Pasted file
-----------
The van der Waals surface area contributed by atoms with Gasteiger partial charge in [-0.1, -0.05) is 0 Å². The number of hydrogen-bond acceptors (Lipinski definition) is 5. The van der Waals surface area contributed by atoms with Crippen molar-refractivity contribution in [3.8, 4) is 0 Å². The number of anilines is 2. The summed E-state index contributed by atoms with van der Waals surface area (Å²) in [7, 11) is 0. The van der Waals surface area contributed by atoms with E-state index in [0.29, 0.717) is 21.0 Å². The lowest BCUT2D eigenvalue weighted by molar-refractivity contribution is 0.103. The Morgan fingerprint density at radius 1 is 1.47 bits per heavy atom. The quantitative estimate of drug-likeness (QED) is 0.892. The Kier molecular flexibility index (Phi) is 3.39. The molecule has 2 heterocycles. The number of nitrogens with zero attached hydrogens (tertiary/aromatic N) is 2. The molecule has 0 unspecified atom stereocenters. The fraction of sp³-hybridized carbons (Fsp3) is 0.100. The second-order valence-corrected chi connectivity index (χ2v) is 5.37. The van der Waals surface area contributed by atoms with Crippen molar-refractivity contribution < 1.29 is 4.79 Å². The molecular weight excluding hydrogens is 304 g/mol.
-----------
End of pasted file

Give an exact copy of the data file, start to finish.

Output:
The van der Waals surface area contributed by atoms with Gasteiger partial charge in [-0.1, -0.05) is 0 Å². The number of hydrogen-bond acceptors (Lipinski definition) is 5. The van der Waals surface area contributed by atoms with Crippen molar-refractivity contribution in [3.8, 4) is 0 Å². The number of anilines is 2. The summed E-state index contributed by atoms with van der Waals surface area (Å²) in [7, 11) is 0. The van der Waals surface area contributed by atoms with E-state index in [0.29, 0.717) is 21.0 Å². The lowest BCUT2D eigenvalue weighted by molar-refractivity contribution is 0.103. The Morgan fingerprint density at radius 1 is 1.47 bits per heavy atom. The quantitative estimate of drug-likeness (QED) is 0.892. The Kier molecular flexibility index (Phi) is 3.39. The molecule has 2 heterocycles. The number of nitrogens with zero attached hydrogens (tertiary/aromatic N) is 2. The molecule has 0 unspecified atom stereocenters. The fraction of sp³-hybridized carbons (Fsp3) is 0.100. The second-order valence-corrected chi connectivity index (χ2v) is 5.37. The van der Waals surface area contributed by atoms with Crippen molar-refractivity contribution < 1.29 is 4.79 Å². The molecular weight excluding hydrogens is 304 g/mol.